Dancing From Gratitude

When teaching us the mitzvah of lighting ner Chanukah, Chazal discuss three levels. The actual mitzvah would require a single light each night. A second level — mehadrin — is to kindle a light for each member of the household. The third level, mehadrin min hamehadrin (according to Beis Hillel), calls for steadily increasing the number of lights each night.

These levels correspond to the reactions of the Yidden who lived at the time of nes Chanukah.

There were Yidden who, upon learning of the marvelous nes that was taking place in the Beis Hamikdash, experienced genuine joy — but then allowed themselves to get caught up again in the pressures and challenges of their day-to-day lives.

Then there were those on a higher spiritual level, who were so suffused with amazement and happiness about the miracle that they ran into the streets and told everybody they met about it.

A third group of people felt as if their hearts had been set aflame with what was transpiring in Yerushalayim. Their inner being began to pour forth with continual praise to Hashem, and in their ineffable joy they could not keep themselves back from dancing and singing in the streets. As each day passed and the miracle went on, their jubilation and feelings of intense gratitude became greater and greater. They ensured that every Yid, regardless of position or profession, sensed and recognized the enormity of what was occurring.

The minimal mitzvah — one light per night per household — corresponds to those who had the minimal reaction. The mitzvah l’mehadrin — a light for each member of the home — corresponds to those who shared the glad tidings with every person they met.

The mitzvah l’mehadrin min hamehadrin — kindling an additional light each night — corresponds to the third and loftiest level. Symbolic of those who danced in the streets with a greater fervor each night, the number of lights lit are increased each night. (From the writings of the Rebbe Reb Elazar of Reisha, zy”a.)

Gratitude is a fundamental part of our relationship with Hashem, and with each passing day our gratitude should grow.. For every breath, for every step, we ought to be thanking Hashem for His boundless, infinite kindness to us.

***

Gratitude must also lead to introspection. As we thank Hashem for His miracles, we must also remember our obligations.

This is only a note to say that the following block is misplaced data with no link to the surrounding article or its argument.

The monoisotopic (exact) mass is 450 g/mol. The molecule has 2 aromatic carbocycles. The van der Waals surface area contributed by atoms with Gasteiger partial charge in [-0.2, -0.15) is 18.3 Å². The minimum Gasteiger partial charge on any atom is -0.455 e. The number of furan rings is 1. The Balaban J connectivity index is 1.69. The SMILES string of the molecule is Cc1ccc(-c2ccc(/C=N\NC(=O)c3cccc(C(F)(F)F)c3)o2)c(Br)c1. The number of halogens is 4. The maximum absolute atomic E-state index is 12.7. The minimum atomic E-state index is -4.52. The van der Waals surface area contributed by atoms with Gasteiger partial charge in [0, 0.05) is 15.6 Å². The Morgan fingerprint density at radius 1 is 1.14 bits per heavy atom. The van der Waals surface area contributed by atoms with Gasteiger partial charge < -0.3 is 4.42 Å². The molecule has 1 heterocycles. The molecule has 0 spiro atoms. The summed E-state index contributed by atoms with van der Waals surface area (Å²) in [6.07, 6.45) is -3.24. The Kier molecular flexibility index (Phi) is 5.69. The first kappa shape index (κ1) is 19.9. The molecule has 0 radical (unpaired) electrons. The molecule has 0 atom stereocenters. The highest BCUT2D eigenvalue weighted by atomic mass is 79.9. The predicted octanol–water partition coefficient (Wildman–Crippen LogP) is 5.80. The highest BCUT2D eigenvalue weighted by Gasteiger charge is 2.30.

The Sanzer Rav, zy”a, often related the following anecdote on Chanukah:

There was once a simpleton who struggled mightily each morning to recall where he had placed his things the night before. He finally came up with a solution. Before retiring for the night, he took a pencil and paper, and made himself a list.

“My clothing is on the chair, my shoes are under the bed…and I am in the bed.”

In the morning he got up and carefully went through his list. He located his clothing, and dressed himself. He found his shoes and put them on. Then he came to the end of his list and went to look for himself. The list said that he was in bed, but when he looked in his bed he didn’t see himself there.

Distraught, he began to shout, “Where am I?”

So it is with man. We fret about our materialism, draw up plans about our finances, but what about our spiritual wellbeing? By the time we remember to shout, “Where am I?” it may be a bit late.

***

Chanukah is unique among the mitzvos for a number of reasons.

The lighting takes place at the beginning of the night, which according to Kabbalah is not an auspicious time because it is a time of din (strict judgment).

Most of the week of Chanukah is at the end of the month, a time that also not considered particularly auspicious (there are those who don’t make a chasunah at the end of a month for this reason).

Ideally the menorah should be placed below a height of ten tefachim, a physical area that is also not considered ideal. Chazal tell us that the Shechinah is not present below ten tefachim.

The halachah is that even those wicks and oils that Chazal instruct not to be used for lighting neiros Shabbos, can be used for neiros Chanukah.  The Meor Einaim teaches that this symbolizes the power of Chanukah: Even those souls who aren’t on a level to be rectified through the holiness of Shabbos can find rectification in the mitzvah of hadlakas neiros Chanukah.

Regardless of the spiritual status of a Jew, no matter how far he has wandered and how low he may have sunk, on Chanukah he can reconnect to Hashem. As the tiny flickering flames light up the darkness, they light up our very souls.

This fact alone suffices for our hearts to overflow with gratitude.